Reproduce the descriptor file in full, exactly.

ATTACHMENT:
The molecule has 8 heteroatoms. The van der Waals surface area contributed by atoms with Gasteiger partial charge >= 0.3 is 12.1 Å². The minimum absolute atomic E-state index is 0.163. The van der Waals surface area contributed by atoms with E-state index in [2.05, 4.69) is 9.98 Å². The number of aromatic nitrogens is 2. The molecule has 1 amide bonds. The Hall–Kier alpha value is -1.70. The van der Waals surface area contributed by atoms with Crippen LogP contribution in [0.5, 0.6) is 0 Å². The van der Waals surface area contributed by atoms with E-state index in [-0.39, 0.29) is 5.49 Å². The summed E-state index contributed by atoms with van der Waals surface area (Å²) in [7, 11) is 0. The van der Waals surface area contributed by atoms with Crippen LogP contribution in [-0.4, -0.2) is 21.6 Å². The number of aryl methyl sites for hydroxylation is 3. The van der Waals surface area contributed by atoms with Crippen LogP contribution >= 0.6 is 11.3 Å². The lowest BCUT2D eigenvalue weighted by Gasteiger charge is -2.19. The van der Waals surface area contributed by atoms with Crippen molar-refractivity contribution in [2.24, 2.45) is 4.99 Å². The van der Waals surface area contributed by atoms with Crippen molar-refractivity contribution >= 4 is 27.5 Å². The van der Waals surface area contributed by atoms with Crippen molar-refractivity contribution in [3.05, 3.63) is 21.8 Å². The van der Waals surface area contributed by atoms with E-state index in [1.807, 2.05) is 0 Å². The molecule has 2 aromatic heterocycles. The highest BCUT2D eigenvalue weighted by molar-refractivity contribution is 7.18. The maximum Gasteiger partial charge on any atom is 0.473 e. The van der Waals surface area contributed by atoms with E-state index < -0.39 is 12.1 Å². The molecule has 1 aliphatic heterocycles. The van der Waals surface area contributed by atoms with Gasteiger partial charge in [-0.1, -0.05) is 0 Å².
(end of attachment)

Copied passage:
The molecule has 8 heteroatoms. The van der Waals surface area contributed by atoms with Gasteiger partial charge >= 0.3 is 12.1 Å². The minimum absolute atomic E-state index is 0.163. The van der Waals surface area contributed by atoms with E-state index in [2.05, 4.69) is 9.98 Å². The number of aromatic nitrogens is 2. The molecule has 1 amide bonds. The Hall–Kier alpha value is -1.70. The van der Waals surface area contributed by atoms with Crippen LogP contribution in [0.5, 0.6) is 0 Å². The van der Waals surface area contributed by atoms with E-state index in [-0.39, 0.29) is 5.49 Å². The summed E-state index contributed by atoms with van der Waals surface area (Å²) in [7, 11) is 0. The van der Waals surface area contributed by atoms with Crippen LogP contribution in [-0.4, -0.2) is 21.6 Å². The number of aryl methyl sites for hydroxylation is 3. The van der Waals surface area contributed by atoms with Crippen LogP contribution >= 0.6 is 11.3 Å². The lowest BCUT2D eigenvalue weighted by Gasteiger charge is -2.19. The van der Waals surface area contributed by atoms with Crippen molar-refractivity contribution in [2.24, 2.45) is 4.99 Å². The van der Waals surface area contributed by atoms with Crippen molar-refractivity contribution >= 4 is 27.5 Å². The van der Waals surface area contributed by atoms with Crippen molar-refractivity contribution in [3.05, 3.63) is 21.8 Å². The van der Waals surface area contributed by atoms with E-state index in [1.807, 2.05) is 0 Å². The molecule has 2 aromatic heterocycles. The highest BCUT2D eigenvalue weighted by molar-refractivity contribution is 7.18. The maximum Gasteiger partial charge on any atom is 0.473 e. The van der Waals surface area contributed by atoms with E-state index < -0.39 is 12.1 Å². The molecule has 1 aliphatic heterocycles. The van der Waals surface area contributed by atoms with Gasteiger partial charge in [-0.1, -0.05) is 0 Å².